Depression in Children and Adolescents
Sadness in Normal Children
All children sometimes get sad. Such feelings usually pass, but not always.
- Grief is normal after the death of a family member, but it can last a long time and be very hard to overcome
- A difficult home or school situation can make a normal child miserable
- A child may feel things very deeply, get sad and cry easily
- Some children have a negative, more pessimistic disposition (temperament).
None of the above may be severe enough to qualify as a “psychiatric disorder,” but your child could still benefit from professional help.
What Is Clinical Depression (Depressive Disorder)?
Clinical depression is a serious psychiatric condition that interferes significantly with your child’s self-image, relationships and life functions. It is caused by a combination of biological and hereditary (nature) and environmental (nurture) factors.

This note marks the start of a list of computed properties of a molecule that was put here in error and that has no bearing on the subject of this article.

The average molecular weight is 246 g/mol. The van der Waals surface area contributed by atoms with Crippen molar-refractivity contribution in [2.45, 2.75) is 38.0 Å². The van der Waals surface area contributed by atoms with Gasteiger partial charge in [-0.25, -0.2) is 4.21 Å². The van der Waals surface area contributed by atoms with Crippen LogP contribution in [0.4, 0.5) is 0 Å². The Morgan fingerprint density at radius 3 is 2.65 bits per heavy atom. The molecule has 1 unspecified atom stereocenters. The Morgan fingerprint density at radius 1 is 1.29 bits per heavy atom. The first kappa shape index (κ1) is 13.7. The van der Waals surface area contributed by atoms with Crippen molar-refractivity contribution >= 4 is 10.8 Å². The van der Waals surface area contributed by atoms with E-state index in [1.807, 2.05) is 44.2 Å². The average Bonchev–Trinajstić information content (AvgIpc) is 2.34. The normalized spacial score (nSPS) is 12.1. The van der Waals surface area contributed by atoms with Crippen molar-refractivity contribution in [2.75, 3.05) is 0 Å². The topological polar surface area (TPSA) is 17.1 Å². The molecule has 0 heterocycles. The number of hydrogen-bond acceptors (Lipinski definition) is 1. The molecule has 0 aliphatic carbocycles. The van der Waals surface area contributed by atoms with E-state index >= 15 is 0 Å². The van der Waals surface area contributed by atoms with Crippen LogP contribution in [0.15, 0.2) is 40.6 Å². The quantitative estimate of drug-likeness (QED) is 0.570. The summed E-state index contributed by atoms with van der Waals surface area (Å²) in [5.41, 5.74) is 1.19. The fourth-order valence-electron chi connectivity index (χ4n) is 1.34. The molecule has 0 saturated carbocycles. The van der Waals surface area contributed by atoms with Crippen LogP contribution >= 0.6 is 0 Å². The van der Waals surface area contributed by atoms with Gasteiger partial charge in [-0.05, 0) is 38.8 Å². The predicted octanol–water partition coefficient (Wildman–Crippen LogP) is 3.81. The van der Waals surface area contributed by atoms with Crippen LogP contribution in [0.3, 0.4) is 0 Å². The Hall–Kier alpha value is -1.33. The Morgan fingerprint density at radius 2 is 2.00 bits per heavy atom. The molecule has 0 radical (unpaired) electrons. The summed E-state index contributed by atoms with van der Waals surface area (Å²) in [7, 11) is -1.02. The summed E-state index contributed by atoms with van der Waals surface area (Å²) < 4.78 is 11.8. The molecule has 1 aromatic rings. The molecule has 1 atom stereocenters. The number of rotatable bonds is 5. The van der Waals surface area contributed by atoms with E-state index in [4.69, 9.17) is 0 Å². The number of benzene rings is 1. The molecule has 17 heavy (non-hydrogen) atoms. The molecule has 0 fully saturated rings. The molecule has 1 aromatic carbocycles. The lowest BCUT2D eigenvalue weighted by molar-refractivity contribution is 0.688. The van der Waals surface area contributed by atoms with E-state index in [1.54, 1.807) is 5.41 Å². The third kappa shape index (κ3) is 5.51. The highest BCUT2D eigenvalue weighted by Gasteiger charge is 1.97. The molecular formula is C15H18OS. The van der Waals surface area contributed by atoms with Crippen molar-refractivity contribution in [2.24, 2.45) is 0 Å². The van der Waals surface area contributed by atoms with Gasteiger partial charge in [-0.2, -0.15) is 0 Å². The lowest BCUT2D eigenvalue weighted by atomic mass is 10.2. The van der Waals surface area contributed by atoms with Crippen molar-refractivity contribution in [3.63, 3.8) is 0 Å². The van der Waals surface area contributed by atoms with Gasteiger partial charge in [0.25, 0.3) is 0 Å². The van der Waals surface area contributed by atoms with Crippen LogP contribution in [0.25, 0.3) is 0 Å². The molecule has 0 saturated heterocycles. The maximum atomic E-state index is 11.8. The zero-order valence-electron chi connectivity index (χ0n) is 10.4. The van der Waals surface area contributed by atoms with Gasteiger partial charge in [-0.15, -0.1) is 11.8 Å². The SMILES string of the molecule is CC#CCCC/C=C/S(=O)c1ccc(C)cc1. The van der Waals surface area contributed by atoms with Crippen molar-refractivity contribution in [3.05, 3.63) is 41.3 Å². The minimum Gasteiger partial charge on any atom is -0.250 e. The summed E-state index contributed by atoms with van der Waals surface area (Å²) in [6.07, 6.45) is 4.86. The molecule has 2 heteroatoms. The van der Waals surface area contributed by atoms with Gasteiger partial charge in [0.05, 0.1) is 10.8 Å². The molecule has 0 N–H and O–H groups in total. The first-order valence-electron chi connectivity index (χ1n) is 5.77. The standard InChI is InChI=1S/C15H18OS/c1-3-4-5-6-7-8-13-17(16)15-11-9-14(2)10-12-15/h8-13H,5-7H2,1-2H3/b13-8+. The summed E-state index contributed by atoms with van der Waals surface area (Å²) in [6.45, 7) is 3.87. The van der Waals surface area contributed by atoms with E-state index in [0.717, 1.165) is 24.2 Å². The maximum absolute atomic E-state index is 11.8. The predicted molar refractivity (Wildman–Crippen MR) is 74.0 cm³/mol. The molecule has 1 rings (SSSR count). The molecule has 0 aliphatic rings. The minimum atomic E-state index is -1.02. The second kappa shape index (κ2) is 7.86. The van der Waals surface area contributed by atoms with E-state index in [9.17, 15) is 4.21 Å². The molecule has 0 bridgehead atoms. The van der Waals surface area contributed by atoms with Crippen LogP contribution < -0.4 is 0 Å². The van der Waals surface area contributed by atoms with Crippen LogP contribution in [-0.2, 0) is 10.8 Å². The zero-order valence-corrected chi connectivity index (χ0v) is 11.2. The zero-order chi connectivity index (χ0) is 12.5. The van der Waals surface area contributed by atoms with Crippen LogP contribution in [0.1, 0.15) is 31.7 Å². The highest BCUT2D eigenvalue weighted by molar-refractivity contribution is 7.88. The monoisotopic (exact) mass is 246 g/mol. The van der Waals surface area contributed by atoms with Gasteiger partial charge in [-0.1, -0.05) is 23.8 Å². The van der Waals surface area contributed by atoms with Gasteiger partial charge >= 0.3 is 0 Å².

What Are the Symptoms of Depressive Disorder?
Clinical Depression in Children. If your child is depressed, you may recognize some or all of the following:
- Your child looks and feels very sad most of the time
- He cries easily and often during the day
- She looks listless and tired
- He complains constantly about feeling bored
- She withdraws from friends
- Academic performance suffers notably
- Sleep and appetite may be poor.
Clinical Depression in Adolescents. Adolescent depression is usually a continuation of the condition in childhood. If the first episode of depression occurs in adolescence, the symptoms are similar to those seen in adult depression. The teenagers are withdrawn, irritable and sleep poorly. Their grades drop, and they may even stop going to school. Some turn to drugs to relieve the way they feel.
Episodes of depression in children and adolescents may pass or last a long time.